Apple’s Phil Schiller shows the new iPad mini (via webcast).

UPDATED: Apple has wrapped up its media event in California, where the company’s top marketing exec, Phil Schiller, confirmed the widely expected news that Apple is coming out with a smaller iPad, the iPad mini.

The iPad mini is 7.2 mm thin, and .68 pounds, with a 7.9 inch screen. It comes with a 5 MP iSight camera, and optional LTE support.

That screen size puts the device between the original 7-inch Kindle Fire and the 8.9-inch Kindle Fire HD.

Here’s the key detail: the iPad mini will start at $329 for the 16GB version with WiFi (not cellular connectivity). The 32GB model with WiFi will go for $429, and the 64GB version with WiFi will be $529. Preorders start Oct. 26 — Windows 8 launch day — with the WiFi versions shipping a week later.

Adding cellular connectivity, the iPad mini will go for $459 (16GB), $559 (32GB) and $659 (64GB).

With that pricing, has Amazon dodged a bullet here? By comparison, Amazon’s original 7-inch Kindle Fire sells for $159, the 7-inch Kindle Fire HD (16 GB) goes for $199, and the 8.9-inch 16GB version of the Kindle Fire HD is $299.

The 8.9-inch Kindle Fire HD with LTE support sells for $499 for a 32GB version and $599 for a 64GB version (both of those are supported by ads on the lock screen).

Google’s Nexus 7, with a 7-inch screen, sells for $249.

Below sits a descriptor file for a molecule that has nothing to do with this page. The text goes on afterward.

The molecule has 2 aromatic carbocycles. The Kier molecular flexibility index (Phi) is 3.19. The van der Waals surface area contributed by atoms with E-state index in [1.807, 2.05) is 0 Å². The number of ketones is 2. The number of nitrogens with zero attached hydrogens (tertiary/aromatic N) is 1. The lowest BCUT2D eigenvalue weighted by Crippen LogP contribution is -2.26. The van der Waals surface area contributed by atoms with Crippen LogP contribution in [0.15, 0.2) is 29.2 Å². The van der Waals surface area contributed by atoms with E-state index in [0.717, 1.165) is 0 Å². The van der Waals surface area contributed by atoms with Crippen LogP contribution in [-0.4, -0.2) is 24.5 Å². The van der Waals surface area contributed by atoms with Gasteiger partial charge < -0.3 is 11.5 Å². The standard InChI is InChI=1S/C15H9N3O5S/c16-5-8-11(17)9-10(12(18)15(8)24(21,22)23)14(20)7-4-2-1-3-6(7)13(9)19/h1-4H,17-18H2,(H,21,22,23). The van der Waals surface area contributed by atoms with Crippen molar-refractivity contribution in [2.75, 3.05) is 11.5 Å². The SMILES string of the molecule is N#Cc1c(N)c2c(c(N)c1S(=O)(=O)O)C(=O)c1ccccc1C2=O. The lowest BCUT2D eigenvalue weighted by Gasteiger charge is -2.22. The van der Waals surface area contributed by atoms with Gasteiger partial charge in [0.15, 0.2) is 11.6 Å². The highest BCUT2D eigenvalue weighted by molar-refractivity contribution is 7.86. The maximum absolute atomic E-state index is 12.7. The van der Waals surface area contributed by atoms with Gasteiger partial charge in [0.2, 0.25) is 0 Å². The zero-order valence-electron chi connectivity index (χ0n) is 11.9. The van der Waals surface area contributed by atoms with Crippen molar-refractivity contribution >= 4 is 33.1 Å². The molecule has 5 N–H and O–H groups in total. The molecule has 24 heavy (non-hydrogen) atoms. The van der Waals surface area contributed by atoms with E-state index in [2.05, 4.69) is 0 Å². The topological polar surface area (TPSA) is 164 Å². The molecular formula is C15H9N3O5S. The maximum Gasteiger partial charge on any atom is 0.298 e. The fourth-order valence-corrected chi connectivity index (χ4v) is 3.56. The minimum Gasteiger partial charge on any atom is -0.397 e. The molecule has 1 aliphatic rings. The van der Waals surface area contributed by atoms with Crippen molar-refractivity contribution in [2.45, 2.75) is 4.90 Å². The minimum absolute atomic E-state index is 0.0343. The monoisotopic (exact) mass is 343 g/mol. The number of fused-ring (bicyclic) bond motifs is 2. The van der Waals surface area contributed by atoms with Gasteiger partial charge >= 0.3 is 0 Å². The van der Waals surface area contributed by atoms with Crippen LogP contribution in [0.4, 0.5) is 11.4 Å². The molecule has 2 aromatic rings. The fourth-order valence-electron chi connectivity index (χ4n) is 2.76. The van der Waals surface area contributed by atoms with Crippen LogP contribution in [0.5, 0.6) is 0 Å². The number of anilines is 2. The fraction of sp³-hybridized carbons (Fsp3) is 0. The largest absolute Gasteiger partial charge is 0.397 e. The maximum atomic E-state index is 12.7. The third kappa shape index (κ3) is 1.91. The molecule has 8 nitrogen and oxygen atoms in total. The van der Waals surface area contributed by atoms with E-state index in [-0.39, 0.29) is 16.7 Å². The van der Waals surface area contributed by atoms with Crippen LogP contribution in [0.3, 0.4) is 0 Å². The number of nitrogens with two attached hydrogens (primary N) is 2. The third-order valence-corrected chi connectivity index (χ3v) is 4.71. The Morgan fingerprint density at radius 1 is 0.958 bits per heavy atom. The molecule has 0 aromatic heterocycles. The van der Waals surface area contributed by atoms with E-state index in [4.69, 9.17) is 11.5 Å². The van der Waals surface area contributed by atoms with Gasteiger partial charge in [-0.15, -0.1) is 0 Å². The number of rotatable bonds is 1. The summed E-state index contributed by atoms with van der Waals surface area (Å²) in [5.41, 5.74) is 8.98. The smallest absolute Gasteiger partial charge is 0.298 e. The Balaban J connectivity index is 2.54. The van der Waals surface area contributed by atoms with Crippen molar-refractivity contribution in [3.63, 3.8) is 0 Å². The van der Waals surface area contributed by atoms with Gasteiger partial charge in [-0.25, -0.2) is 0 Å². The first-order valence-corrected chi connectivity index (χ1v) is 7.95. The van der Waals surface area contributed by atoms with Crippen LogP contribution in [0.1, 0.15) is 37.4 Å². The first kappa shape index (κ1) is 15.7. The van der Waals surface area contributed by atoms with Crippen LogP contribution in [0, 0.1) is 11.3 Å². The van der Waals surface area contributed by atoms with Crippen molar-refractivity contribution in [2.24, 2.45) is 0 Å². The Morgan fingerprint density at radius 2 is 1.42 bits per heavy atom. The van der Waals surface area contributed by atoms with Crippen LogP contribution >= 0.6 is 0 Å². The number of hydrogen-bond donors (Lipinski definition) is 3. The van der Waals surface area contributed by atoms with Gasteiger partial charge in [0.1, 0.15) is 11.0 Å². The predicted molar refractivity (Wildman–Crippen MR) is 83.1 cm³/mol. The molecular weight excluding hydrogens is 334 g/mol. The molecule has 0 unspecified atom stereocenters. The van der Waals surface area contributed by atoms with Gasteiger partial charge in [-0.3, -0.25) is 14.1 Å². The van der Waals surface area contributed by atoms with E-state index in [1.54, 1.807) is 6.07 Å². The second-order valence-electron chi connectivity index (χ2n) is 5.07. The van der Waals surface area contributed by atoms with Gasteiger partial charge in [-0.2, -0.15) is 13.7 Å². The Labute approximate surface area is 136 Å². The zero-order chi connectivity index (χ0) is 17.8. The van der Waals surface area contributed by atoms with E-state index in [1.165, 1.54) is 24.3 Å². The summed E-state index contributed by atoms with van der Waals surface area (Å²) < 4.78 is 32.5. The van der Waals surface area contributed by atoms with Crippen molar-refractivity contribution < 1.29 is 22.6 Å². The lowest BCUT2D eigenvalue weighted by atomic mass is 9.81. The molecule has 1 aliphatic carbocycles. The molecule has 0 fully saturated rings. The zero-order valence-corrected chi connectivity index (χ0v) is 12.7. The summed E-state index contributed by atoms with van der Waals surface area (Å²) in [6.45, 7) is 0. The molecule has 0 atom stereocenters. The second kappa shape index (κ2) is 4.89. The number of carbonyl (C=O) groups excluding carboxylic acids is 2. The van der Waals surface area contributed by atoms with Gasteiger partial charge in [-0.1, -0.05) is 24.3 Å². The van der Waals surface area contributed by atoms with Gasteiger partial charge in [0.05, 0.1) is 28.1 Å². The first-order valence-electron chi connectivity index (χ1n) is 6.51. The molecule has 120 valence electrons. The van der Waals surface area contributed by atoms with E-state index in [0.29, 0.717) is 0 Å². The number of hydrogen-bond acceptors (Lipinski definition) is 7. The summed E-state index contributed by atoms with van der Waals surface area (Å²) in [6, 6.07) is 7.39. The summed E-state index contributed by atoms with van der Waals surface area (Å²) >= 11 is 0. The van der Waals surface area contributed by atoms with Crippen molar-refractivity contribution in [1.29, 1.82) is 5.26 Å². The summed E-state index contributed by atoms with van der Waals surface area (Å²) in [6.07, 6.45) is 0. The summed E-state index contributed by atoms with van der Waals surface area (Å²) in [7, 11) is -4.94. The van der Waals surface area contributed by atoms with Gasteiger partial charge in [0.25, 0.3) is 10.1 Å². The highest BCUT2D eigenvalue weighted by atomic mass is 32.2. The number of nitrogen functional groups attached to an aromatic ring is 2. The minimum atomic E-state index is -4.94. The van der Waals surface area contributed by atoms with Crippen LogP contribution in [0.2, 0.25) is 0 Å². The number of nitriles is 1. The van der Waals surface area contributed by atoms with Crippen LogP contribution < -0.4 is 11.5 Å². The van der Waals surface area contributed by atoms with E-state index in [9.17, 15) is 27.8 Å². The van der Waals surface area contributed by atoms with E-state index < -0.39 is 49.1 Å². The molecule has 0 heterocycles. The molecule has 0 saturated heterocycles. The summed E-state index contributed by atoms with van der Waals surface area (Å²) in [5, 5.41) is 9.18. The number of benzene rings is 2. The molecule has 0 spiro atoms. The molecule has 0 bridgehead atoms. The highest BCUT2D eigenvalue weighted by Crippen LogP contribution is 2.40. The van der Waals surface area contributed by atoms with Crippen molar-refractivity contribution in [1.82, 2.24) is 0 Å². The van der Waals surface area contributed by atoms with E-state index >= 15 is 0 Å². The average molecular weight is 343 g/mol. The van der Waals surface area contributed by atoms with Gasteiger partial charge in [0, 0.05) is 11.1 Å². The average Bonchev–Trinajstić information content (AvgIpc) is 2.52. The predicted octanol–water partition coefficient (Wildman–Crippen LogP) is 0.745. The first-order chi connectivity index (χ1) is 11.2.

“Others have tried to make tablets smaller than the iPad, and they’ve failed miserably,” said Schiller.

The company also announced its fourth-generation iPad, with better battery life, an updated processor, and better graphics.

Earlier the company unveiled a new lineup of Macs, including a 13-inch McBook Pro with a Retina display, starting at $1,699.

In addition, the company showed a new iMac, with a screen 5mm thick, considerably thinner than existing models, starting at $1,299 for a 21.5-inch screen, shipping next month. A 27-inch model starts at $1,799, shipping in December.

Apple’s news comes three days before Microsoft releases Windows 8 with a new wave of PCs and tablets based on the new Microsoft operating system, including the Redmond company’s own Surface tablet, which starts at $499 and is more of a competitor to the larger iPad.

Following the Mac announcements, Apple CEO Tim Cook announced that the company has sold 100 million iPads, using the slide below to contrast those sales with makers of Windows-based computers.

 

Comments

  • http://www.atebymonsters.com Matt

    Am I the only one that thinks the iPad Mini looks incredibly silly? I am amazed by the new iMac though … Apple just drew the line in the sand on how to design an all-in-one PC

    • GG002

      Faux thin with the specs of a laptop, while it should have specs like a desktop.. Please no, nobody follow Apple’s suit!

  • Guest

    I was hoping for $299 for a 32gb. But this is about the right size that I have been waiting for after using the iPad 1 and 2 for a couple years.

    The video on their site is quite funny on how they present it.

  • Guest